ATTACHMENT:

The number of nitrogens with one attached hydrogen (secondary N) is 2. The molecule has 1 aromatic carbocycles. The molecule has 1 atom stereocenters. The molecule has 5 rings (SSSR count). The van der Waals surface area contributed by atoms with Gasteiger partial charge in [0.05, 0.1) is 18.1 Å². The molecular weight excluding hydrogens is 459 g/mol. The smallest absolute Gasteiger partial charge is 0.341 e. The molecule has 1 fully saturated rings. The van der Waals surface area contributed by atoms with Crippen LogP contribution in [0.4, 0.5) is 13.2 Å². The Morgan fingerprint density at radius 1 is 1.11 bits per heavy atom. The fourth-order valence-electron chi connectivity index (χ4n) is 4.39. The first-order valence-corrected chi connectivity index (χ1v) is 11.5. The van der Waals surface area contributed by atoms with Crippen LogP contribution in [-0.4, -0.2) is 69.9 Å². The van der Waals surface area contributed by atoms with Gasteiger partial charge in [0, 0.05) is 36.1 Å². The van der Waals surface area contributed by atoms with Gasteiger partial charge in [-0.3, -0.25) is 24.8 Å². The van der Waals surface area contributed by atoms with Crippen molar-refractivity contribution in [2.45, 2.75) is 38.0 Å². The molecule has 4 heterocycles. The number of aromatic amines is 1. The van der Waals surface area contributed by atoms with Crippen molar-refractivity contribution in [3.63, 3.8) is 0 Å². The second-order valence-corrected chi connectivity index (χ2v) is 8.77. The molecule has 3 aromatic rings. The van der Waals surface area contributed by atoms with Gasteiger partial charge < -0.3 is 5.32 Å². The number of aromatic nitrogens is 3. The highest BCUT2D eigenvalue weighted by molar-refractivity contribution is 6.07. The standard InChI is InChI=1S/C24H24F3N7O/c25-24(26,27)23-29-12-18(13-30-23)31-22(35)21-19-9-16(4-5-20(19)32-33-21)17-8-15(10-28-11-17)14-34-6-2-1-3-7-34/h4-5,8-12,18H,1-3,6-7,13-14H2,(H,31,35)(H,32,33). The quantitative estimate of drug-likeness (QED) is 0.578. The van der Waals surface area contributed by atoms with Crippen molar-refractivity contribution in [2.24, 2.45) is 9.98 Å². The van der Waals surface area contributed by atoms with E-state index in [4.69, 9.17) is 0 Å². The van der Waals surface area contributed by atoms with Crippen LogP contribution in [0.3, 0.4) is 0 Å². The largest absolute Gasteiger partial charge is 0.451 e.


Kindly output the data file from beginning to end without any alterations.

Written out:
The number of nitrogens with one attached hydrogen (secondary N) is 2. The molecule has 1 aromatic carbocycles. The molecule has 1 atom stereocenters. The molecule has 5 rings (SSSR count). The van der Waals surface area contributed by atoms with Gasteiger partial charge in [0.05, 0.1) is 18.1 Å². The molecular weight excluding hydrogens is 459 g/mol. The smallest absolute Gasteiger partial charge is 0.341 e. The molecule has 1 fully saturated rings. The van der Waals surface area contributed by atoms with Crippen LogP contribution in [0.4, 0.5) is 13.2 Å². The Morgan fingerprint density at radius 1 is 1.11 bits per heavy atom. The fourth-order valence-electron chi connectivity index (χ4n) is 4.39. The first-order valence-corrected chi connectivity index (χ1v) is 11.5. The van der Waals surface area contributed by atoms with Crippen LogP contribution in [-0.4, -0.2) is 69.9 Å². The van der Waals surface area contributed by atoms with Gasteiger partial charge in [0, 0.05) is 36.1 Å². The van der Waals surface area contributed by atoms with Gasteiger partial charge in [-0.3, -0.25) is 24.8 Å². The van der Waals surface area contributed by atoms with Crippen molar-refractivity contribution in [2.45, 2.75) is 38.0 Å². The molecule has 4 heterocycles. The number of aromatic amines is 1. The van der Waals surface area contributed by atoms with Crippen molar-refractivity contribution in [3.63, 3.8) is 0 Å². The second-order valence-corrected chi connectivity index (χ2v) is 8.77. The molecule has 3 aromatic rings. The van der Waals surface area contributed by atoms with Gasteiger partial charge < -0.3 is 5.32 Å². The number of aromatic nitrogens is 3. The highest BCUT2D eigenvalue weighted by molar-refractivity contribution is 6.07. The standard InChI is InChI=1S/C24H24F3N7O/c25-24(26,27)23-29-12-18(13-30-23)31-22(35)21-19-9-16(4-5-20(19)32-33-21)17-8-15(10-28-11-17)14-34-6-2-1-3-7-34/h4-5,8-12,18H,1-3,6-7,13-14H2,(H,31,35)(H,32,33). The quantitative estimate of drug-likeness (QED) is 0.578. The van der Waals surface area contributed by atoms with Crippen molar-refractivity contribution in [2.24, 2.45) is 9.98 Å². The van der Waals surface area contributed by atoms with E-state index in [4.69, 9.17) is 0 Å². The van der Waals surface area contributed by atoms with Crippen LogP contribution in [0.3, 0.4) is 0 Å². The largest absolute Gasteiger partial charge is 0.451 e.